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Home care agencies forced to become euthanasia facilitators

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Centres obligated by government to offer euthanasia supply kit
By Deborah Gyapong
Photo caption: Activists protest against the proposed statutory amendment legalizing the euthanasia of young children in 2014 in Brussels. Canadian community care centres are being forced to offer and supply nursing for euthanasia. (CNS photo/Julien Warnand, EPA) 
Provincially-funded home care agencies are becoming facilitators for patients seeking euthanasia at home instead of in hospital.
The Community Care Access Centre (CCAC) that serves the Ottawa area even posts on its websites the items it offers in a MAID (Medical Aid in Dying) supply kit. CCAC will help coordinate the MAID procedure for eligible patients and supply nursing help and support for the patient, family and caregivers, while the patient’s physician administers the lethal dose.
The CCACs in Ontario, and similar agencies in British Columbia and other provinces, are “being told they have to be involved in this as an agency receiving money from the government,” said Alex Schadenberg, executive director of the Euthanasia Prevention Coalition. “They not only help people get home care or get into nursing homes, they are helping them get lethal injections.”
“It’s being considered an obligation on their part because they receive government money,” Schadenberg said. “People who would normally not be involved with such things at all are now involved in killing people or promoting it.”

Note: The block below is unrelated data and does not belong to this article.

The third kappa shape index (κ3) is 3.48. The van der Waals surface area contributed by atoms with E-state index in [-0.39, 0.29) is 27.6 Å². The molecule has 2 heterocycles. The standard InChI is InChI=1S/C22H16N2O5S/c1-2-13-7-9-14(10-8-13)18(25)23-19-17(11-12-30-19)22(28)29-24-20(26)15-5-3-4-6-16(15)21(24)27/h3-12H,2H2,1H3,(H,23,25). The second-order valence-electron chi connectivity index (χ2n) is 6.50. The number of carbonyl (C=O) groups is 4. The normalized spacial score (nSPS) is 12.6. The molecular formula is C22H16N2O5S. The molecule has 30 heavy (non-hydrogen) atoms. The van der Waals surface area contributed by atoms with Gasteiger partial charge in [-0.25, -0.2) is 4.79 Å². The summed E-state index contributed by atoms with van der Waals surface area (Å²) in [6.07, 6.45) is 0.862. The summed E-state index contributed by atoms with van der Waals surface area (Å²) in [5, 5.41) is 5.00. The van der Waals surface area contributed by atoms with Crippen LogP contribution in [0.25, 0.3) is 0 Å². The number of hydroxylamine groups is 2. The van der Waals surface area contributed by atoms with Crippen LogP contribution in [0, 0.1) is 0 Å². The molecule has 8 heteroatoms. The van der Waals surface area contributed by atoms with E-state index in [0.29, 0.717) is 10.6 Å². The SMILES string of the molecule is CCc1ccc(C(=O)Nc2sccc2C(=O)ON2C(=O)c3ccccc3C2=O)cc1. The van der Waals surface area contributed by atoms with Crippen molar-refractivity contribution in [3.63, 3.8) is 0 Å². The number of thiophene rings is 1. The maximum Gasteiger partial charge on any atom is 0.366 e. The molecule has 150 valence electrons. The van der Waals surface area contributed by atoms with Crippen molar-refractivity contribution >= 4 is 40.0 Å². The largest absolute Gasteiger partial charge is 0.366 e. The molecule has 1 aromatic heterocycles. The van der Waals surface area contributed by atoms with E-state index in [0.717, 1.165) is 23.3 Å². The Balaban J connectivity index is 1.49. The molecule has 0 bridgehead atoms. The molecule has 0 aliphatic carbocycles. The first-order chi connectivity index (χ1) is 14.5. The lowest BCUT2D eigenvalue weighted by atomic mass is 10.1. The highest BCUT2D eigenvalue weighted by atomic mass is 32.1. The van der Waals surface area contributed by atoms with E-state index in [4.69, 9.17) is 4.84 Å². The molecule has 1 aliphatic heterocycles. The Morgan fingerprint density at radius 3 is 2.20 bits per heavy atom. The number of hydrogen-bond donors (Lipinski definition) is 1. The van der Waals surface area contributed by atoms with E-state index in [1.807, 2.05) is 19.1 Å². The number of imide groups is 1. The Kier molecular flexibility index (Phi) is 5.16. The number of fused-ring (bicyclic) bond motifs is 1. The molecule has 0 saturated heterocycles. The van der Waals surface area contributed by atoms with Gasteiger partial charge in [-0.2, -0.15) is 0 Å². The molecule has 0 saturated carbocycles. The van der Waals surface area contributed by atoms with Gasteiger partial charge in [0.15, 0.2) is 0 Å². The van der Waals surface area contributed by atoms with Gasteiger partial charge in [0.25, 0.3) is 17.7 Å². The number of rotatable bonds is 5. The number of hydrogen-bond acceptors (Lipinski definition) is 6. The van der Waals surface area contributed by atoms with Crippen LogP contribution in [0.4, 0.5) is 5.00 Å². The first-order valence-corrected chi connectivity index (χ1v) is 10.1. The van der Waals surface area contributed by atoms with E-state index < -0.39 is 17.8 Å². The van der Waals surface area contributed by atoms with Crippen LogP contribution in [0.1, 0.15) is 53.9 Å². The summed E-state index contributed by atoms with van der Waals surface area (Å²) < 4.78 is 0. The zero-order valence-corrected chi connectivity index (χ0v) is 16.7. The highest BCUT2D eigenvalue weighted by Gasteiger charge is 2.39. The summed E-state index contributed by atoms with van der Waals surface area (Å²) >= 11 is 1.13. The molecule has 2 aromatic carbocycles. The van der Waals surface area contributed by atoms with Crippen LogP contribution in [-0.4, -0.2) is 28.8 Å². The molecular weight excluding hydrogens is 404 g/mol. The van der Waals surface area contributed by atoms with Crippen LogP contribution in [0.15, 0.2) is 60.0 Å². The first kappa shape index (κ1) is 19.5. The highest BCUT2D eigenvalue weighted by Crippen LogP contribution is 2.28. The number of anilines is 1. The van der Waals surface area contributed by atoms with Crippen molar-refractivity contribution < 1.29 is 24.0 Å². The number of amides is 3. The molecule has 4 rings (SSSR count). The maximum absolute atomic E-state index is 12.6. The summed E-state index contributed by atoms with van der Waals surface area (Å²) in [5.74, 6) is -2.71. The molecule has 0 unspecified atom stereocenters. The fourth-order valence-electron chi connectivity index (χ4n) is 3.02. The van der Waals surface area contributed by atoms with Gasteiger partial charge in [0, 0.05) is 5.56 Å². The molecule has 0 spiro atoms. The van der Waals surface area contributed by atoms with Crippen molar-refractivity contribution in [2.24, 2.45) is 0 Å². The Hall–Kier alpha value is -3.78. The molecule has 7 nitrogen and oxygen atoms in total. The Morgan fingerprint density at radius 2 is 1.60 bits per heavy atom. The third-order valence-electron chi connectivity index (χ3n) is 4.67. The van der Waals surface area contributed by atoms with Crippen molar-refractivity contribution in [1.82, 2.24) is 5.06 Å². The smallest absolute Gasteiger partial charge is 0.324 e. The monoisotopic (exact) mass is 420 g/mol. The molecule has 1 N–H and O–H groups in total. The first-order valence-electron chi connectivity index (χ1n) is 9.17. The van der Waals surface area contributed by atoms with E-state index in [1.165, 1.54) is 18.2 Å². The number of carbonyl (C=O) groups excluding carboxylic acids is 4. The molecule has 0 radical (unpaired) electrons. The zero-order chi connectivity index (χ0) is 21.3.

He said a lot of people are shocked because they thought they would never be directly involved. “This issue is all encompassing, it’s affecting all of us, all of us are being forced to be involved in it one way or another,” he added.
“We have similar initiatives taking shape, mostly around Montreal and Quebec City,” said Living With Dignity executive director Aubert Martin. “It’s not as organized as it seems to be in Ontario.”
Martin said it is “quite shocking” Quebec is providing services for euthanasia, such as a physician on call who can be paged to provide the service within 24 hours to an eligible person in great pain. The doctor is there “not to help them adjust their pain medication but to answer their request to die.”
Palliative care physicians know patients who have been in great pain for months need 24 hours to get rid of the pain. “Instead of treating the pain, they are killing the patient,” Martin said.
Introducing euthanasia into palliative care and home care means “people are less reassured than they were before,” he said. “They won’t have access to proper pain treatment because of fear.”
Teresa Buonafede of Orangeville, Ontario relies on the CCAC for Personal Support Workers (PSWs) to care for her mother who has Alzheimer’s disease. “They have been so helpful and pleasant to deal with.”
“I am horrified the Community Care Access Centre and Personal Support Workers could in fact be pushing their clients and their families to sign up for home deaths and to actually assist in these deaths,” Buonafede said. “That would not be care and that would not be support; that would be murder.”
“How can we trust these organizations with the care of our family members?” she asked.



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